The greatest example of the compassion of Carl Erskine can be seen through his relationship with his fourth child. Jimmy was born with Down Syndrome. Ralph Branca explains it best; “A lot of people thought that he should be in an institution. But Carl and Betty wanted to bring him up themselves.” Because of Jimmy, Carl is very active in the Special Olympics. In the classic The Boys of Summer, Roger Kahn asked, “What do you think your life would have been if you hadn’t been a pitcher?” To which Carl replied, “I don’t know. It’s like asking what my life would be without Jimmy. Poorer. Different. Who knows?”

Carl Erskine holds honorary degrees from Anderson University and Marian College. He was the recipient of the National Jaycees Ten Outstanding Young Men of America Award in 1956, a charter member of the Fellowship of Christian Athletes, the National and Indiana representative for the Special Olympics, a trustee for Anderson University and St. Johns Medical Center.

In 2023, he was honored with the National Baseball Hall of Fame and Museum’s Buck O’Neil Lifetime Achievement Award.

In an interview for, Carl admits it was pretty special to play professional baseball knowing that he made it past hundreds of talented players while enjoying a career that lasted 14 years. He goes on to thank the many fans who “watched us win six pennants in my twelve big league years and who still write, also young people who write and ask about the Brooklyn years.”


Erskine died at the age of 97 on April 16, 2024.



Alexander, Charles. Our Game: An American Baseball History. Markham, Ontario: Henry Holt and Company, 1991.

Brooklyn Dodgers Yearbook for 1957.

Erskine, Carl. Tales from the Dodger Dugout. Champaign, Illinois: Sports Publishing Inc., 2000.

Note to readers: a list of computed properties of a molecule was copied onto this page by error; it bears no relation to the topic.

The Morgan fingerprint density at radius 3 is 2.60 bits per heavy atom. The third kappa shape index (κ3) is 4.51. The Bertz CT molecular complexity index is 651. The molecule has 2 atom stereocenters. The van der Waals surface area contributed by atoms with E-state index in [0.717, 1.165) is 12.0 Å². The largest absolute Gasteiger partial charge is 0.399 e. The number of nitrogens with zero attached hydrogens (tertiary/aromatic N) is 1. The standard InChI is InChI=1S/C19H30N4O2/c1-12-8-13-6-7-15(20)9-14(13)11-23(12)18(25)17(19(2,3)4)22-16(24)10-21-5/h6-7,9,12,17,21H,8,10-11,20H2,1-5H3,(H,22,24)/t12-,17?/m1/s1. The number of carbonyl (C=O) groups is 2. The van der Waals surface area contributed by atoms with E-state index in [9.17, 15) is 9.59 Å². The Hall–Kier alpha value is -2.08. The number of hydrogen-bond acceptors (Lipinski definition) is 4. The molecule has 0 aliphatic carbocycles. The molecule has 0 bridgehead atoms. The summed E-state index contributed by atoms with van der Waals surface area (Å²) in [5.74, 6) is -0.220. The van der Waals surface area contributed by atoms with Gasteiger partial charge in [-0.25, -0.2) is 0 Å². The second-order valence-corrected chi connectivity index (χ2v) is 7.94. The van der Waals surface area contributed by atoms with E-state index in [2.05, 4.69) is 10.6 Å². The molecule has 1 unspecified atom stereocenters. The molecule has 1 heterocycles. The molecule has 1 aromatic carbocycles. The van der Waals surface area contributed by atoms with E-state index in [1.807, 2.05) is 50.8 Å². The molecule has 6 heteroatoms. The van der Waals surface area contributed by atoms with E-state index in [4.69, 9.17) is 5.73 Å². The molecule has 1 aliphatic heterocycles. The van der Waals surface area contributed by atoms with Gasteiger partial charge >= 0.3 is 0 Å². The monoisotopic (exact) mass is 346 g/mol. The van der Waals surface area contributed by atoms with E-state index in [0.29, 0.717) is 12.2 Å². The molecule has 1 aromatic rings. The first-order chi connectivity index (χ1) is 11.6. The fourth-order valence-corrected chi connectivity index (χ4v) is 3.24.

Holway, John B. Black Diamonds: Life in the Negro Leagues from the Men Who Lived It. Westport, Connecticut: Meckler Books, 1989.

Kahn, Roger. The Boys of Summer. New York: Harper & Row, 1972.

Riley, James A. The Biographical Encyclopedia of the Negro Leagues. New York: Carroll & Graf Publishers Inc., 1994.

Sargent, Jim. “Carl Erskine: Ace Right-Hander for the Boys of Summer.” The National Pastime #25 (Cleveland: SABR, 2005), 66-73.

Ward, Geoffrey C., and Ken Burns. Baseball: An Illustrated History. New York: Alfred A. Knopf, 1994.

Online, “Carl Erskine-The Boys of Summer”. – Carl Erskine – Carl Erskine.



1 That the Dodgers were furious over Sheehan’s comments is interesting and understandable. More interesting and less understandable is that they bothered to take him seriously. Sheehan didn’t have a particularly good track record. A pitcher, he had been 4-9 with a 4.15 ERA on the 1915 Athletics and 1-16 with a 3.69 ERA on the 1916 Athletics, two of the worst teams in the history of the game. Out of the game for four years, he resurfaced with the pennant-winning Yankees of 1921, going 1-0 with a subpar 5.45 ERA. He came back in 1924, contributing a hard-luck 9-11 slate despite a 3.23 ERA with a Reds team that finished 83-70. He divided his time in 1925 with the Reds (a lucky 1-0 mark with an ERA of 8.07) and the World Champion Pirates (1-1 and 2.68 ERA). The Pirates of 1926 finished third at 84-69, with no help from Sheehan’s marks of 0-2 and 6.68. Sheehan’s career numbers were 17-39 with a 4.00 ERA and more walks than strikeouts. Getting his chance to manage in 1960, Sheehan took over a Giants team that was 33-25 under Bill Rigney. Under Sheehan the Giants — with Willie Mays and Orlando Cepeda having fairly typical years, Sam Jones going 18-14, Mike McCormick leading the league in ERA at 2.70 while finishing 15-12, and Jack Sanford contributing a league-best six shutouts along with a deceptive 12-14 record — finished 46-50 with 2 ties.

Full Name

Carl Daniel Erskine


December 13, 1926 at Anderson, IN (USA)


April 16, 2024 at Anderson, IN (US)